Every day Poets & Writers Magazine scans the headlines—from publishing reports to academic announcements to literary dispatches—for all the news that creative writers need to know. Here are today’s stories:
Newsweek features an interview with poet Solmaz Sharif, whose acclaimed debut collection, Look, is a finalist for the 2016 National Book Award. The job of the poet, Sharif says, is to be “a bane to the republic. Because the republic is built on a destruction of language. A kind of obliteration of language that will enable and excuse violence against bodies. My job is to interrogate and agitate that as often as I can.”
At the Ploughshares blog, a group of poets, scholars, and critics—including Erin Belieu, Steph Burt, and Edward Hirsch—discuss the American poems that have been historically underrated.
PEN America has released a seventy-one-page report on the 2015 abduction of five Hong Kong booksellers and publishers. The report, “Writing on the Wall: Disappeared Booksellers and Free Expression in Hong Kong,” found that the arrests “undermined Hong Kong residents’ expectation of safety under the ‘one country, two systems’ framework established when Hong Kong reverted to Chinese control in 1997.”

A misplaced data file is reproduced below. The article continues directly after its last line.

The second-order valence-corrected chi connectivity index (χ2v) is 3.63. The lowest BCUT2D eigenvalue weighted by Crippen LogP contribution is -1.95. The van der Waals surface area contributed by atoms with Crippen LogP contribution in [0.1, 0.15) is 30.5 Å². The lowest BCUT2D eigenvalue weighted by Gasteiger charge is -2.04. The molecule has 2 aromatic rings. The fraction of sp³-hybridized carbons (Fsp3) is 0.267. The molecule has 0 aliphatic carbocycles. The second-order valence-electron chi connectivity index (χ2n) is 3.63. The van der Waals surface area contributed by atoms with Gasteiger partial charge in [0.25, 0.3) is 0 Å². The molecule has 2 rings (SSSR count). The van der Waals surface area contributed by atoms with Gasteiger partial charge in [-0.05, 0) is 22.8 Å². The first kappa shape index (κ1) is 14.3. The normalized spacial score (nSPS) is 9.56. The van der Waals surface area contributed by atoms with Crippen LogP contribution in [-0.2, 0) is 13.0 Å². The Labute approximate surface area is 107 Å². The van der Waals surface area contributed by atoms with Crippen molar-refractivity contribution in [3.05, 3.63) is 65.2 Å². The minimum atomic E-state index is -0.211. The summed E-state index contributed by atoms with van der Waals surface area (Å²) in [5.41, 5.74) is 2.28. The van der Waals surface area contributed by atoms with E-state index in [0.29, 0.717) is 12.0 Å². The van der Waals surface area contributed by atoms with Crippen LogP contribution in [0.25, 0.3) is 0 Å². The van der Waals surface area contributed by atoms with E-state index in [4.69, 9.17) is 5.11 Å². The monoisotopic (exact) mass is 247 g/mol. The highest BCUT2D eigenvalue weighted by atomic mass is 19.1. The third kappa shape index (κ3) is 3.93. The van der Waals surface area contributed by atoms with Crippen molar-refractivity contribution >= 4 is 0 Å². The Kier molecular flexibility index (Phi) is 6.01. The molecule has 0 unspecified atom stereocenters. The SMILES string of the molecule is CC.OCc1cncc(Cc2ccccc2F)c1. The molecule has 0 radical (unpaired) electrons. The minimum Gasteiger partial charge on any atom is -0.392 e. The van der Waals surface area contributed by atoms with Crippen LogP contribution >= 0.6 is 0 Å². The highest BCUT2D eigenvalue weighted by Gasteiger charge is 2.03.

On the eve of the presidential election, why not browse this list of sixteen books that help explain the 2016 race? (Washington Post)
“We’re both patient, tough and just plain stubborn.” Best-selling fiction writer Haruki Murakami talks with orchestra conductor Seiji Ozawa about their respective creative processes and inspirations. (Guardian)
Electric Literature has announced that it will offer twenty full scholarships for New York City–based writers to attend writing workshops. The courses, cosponsored by Catapult, will be held in Manhattan beginning in January, and will include workshops on craft as well as courses “designed to help emerging writers navigate the publishing industry.”
French novelist Gustave Flaubert’s handwritten book of travel notes is up for auction in Paris. The manuscript, which Flaubert wrote “while walking in Brittany,” is expected to sell for €600,000—approximately $544,000. (Guardian)
Speaking of French writers, a reporter at the Daily Mail visits Charleville, France, where the poet Arthur Rimbaud is buried. The poet died a hundred twenty-five years ago this month.